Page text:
Should Cardiff turn the clock back to Dave Jones?

Date published: Wednesday 5th October 2016 6:34 - Matthew Stead

Cardiff City finally sacked Paul Trollope on Tuesday, weeks after fans had called for his head. It’s been a sorry start to the season for the Bluebirds, who sit in 23rd place in the Championship with just two wins all season.

They have had problems at both ends of the pitch, with the sale of star goalkeeper David Marshall to Hull resulting in a leaky defence and a lack of attacking power resulting in a lack of goals.

An experimental switch to the Welsh 3-5-2 system (Trollope was part of Chris Coleman’s backroom staff at Euro 2016) was soon abandoned, as it became clear that the squad did not contain the quality needed to utilise the system properly. Anthony Pilkington is no adequate replacement for Gareth Bale. Who knew?

So who should replace Trollope? It’s been the question doing the rounds on social media and on various Cardiff City forums, with few realistic targets available.

Craig Bellamy is one name mentioned; the former Bluebird hero has been linked to the job on many an occasion. There’s little doubt that Bellamy will manage Cardiff City one day, but is now his time? I doubt so. In their current predicament, the club requires a manager of experience; someone who knows the division well and can make the side robust and combative as they seek to climb out of the relegation zone and pull themselves up towards the play-off spot the board crave. They tried an inexperienced manager. It failed.

Neil Warnock has been identified as the main target, apparently, but will the seasoned manager fancy a challenge in the Welsh capital? He’s been critical of owner Vincent Tan in the past, so could the pair put their differences aside to work together for the benefit of the club? It remains to be seen, but Warnock is the type of manager that the board should be targeting.

With experience of the division imperative, maybe the board should look closer to home. Former manager Dave Jones should be on their shortlist over the international break.

The Scouser made plenty of enemies during his time in South Wales, particularly within the local media, but few can doubt his credentials in the managerial hot seat.

Jones took over the club in 2005, a year after he left Wolverhampton Wanderers. The club were in a similar position to how they are now: Finances weren’t secure, there were few prospects for the season and the players were underperforming.

He undertook a large rebuilding task, secured a respectable finish of 11th place in his first season, and improved the squad on a shoe-string budget. Ring any bells?

Jones would be tasked with doing a similar job again at Cardiff, with owner Tan seemingly reluctant to invest more money into the club.

In the transfer market, Jones was shrewd and brought in many players who would star in south Wales. Glenn Loovens joined on loan from Feyenoord before signings permanently; Jay Bothroyd hit the best form of his career, as did Michael Chopra and Roger Johnson among others.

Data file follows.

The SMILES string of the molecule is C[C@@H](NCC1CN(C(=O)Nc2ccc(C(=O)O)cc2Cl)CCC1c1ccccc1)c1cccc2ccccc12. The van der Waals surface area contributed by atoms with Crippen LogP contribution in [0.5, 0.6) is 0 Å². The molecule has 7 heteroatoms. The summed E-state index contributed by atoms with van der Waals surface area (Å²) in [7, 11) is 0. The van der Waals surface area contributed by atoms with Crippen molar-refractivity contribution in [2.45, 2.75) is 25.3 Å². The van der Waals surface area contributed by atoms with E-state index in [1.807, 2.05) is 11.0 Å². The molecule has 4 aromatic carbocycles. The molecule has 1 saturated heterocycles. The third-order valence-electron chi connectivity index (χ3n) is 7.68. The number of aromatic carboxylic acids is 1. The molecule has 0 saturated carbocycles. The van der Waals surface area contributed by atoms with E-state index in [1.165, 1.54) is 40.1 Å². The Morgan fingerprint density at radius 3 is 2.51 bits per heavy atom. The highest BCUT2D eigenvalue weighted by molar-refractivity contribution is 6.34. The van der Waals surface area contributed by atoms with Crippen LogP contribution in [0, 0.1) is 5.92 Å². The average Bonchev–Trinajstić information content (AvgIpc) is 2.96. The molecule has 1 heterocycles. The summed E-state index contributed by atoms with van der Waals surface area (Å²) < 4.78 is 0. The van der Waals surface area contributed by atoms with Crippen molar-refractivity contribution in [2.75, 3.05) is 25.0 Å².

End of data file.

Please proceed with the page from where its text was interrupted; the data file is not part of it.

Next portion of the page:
It was also Jones who gave Aaron Ramsey his full Cardiff City debut and helped develop one of the finest Welsh talents in recent years. With promising youngsters such as Emyr Huws, Declan John and Kadeem Harris in the current squad, Jones could be the man to help them realise their potential.

On the pitch, Cardiff were dangerous and exciting. Jones built arguably the best Bluebirds team in years. The Cardiff City Stadium hasn’t seen an exciting brand of football since Jones left the club, despite Malky Mackay’s success.

It’s something football fans everywhere crave and it’s no different in south Wales. Despite doing OK the biggest criticism of Russell Slade was the negative tactics he employed.

Crowds at the Cardiff City Stadium have plummeted in recent years, with the average home attendance dropping by over 6,000 last year compared to Jones’ last season in charge.

His exciting brand of football could encourage the fans to return, whereas a more negative manager could convince many more to stay away.

Comparing Jones’ prime years at the club – 2009 to 2011 – to Slade’s two-year tenure of 2014 to this summer, it is evident that the Scouser’s style of play is more appealing to the general fan. Jones averaged 22.5 wins a season; Slade averaged just 16.5. Jones’ Cardiff sides averaged 74.5 goals; Slade’s managed just 56. Even in defensive terms, the numbers are 56 goals conceded to 54 conceded – again, in Jones’ favour.

Would Jones be the most popular appointment? Probably not. He would however be a safe pair of hands who knows the division and the club well, and would encourage his side to play a more expansive brand of football.

Despite sacking him in 2011 after another play-off failure, Tan is still fond of the former Southampton manager. Rumour has it he wanted to give Jones the job ahead of Slade in 2014, but Chairman Mehmet Dalman persuaded Tan to change his mind.

They say never go back, but after a successful first spell in charge of Cardiff City, which included a play-off final and a FA Cup final, the club could do a lot worse than turning back the clock to Dave Jones.


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